Let's scale out again. We live, as I'm sure you're aware, in a galaxy called the Milky Way. The size of the milky way might be bigger than you were expecting, though; it's certainly a little bigger than what we've been talking about so far - to be honest, it was bigger than I thought it was before I just looked it up. The Milky Way is discus-shaped. At it's thickest, it's 1000 light-years from top to bottom. The big distance, though, is it's diameter; it's ~100,000 light-years wide. As a point of reference, YECers generally claim that the universe was created spontaneously about 6000 years ago - according to YEC, we should be able to see only ~10% of our own galaxy, and those furthest stars would be brand-new, completely newly created. Instead, we can see stars that are 10 times further away than that within our own galaxy - and that's even ignoring other galaxies. If you look deeper and deeper into the sky, the furthest object we have seen is calculated to be ~13 billion lightyears away.

    The universe is big. While there is the occasional contention about the extremely far objects we can image, we can see objects over 2 million light-years away with the naked eye - and most of our galaxy is further from us than the 6000 light-years which YEC claims should be the limit of our vision.
    The truth may be out there, but lies are in your head. ~Terry Pratchett

  2. #352
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    Re: Where did the Universe come from?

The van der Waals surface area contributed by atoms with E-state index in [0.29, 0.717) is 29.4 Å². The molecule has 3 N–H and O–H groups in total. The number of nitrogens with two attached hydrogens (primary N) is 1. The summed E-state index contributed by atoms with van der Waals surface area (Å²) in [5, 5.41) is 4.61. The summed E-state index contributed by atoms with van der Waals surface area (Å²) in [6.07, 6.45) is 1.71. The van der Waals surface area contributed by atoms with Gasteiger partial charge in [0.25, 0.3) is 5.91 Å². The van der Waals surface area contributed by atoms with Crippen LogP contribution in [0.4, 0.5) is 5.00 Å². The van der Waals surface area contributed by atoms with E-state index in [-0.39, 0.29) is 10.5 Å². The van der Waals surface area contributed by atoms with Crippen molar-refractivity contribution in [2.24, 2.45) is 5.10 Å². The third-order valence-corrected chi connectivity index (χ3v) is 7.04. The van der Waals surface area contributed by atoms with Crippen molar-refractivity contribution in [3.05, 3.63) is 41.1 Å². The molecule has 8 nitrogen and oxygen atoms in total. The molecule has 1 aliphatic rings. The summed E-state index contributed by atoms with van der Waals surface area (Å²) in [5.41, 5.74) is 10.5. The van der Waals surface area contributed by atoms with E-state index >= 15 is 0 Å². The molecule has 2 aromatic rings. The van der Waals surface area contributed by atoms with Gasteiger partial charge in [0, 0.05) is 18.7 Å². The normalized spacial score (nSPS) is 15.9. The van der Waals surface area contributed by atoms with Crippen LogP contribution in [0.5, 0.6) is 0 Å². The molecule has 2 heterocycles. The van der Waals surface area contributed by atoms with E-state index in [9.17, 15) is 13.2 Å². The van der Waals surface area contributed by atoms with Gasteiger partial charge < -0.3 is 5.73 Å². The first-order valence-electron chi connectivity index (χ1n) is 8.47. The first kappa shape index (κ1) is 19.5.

Quote Originally Posted by iangb View Post
    It's worth reading the contents of the blue box in that article, Digsbe. To paraphrase/re-spin it here:
    "Scientists have been coming up with solutions to this problem since at least 1981 - but some of their possible solutions have since been proven incorrect, and no-one can agree on which of the remaining solutions is the correct one".

    If the problem has lots of possible solutions and our biggest worry is working out which one actually happened, I wouldn't say that the problem itself is that much of a threat.

    ***************

    I'll give you a quick tour through our sense of scale of the universe, as measured by the speed of light. Light travels ~300,000,000 meters every second, which is phenomenally fast - but only on our human scale. It takes over 8 minutes from light to get to the Earth from the Sun - that is, if the sun went out right now, we wouldn't notice for another 499 seconds. The speed of light is one of the reasons that we find exploring other planets a hardship - if we sent a remote-controlled buggy to Mars, for example, then it would take anywhere between 3 and 22 minutes (depending on where the planets are in their orbits) for it to send us a radio transmission; if you take into account that we'd then have to send instructions back the same distance then simple calculations say that it can be up to 44 minutes from the buggy telling Earth "there's a crater up ahead" to the buggy receiving instructions from Earth saying "stop!".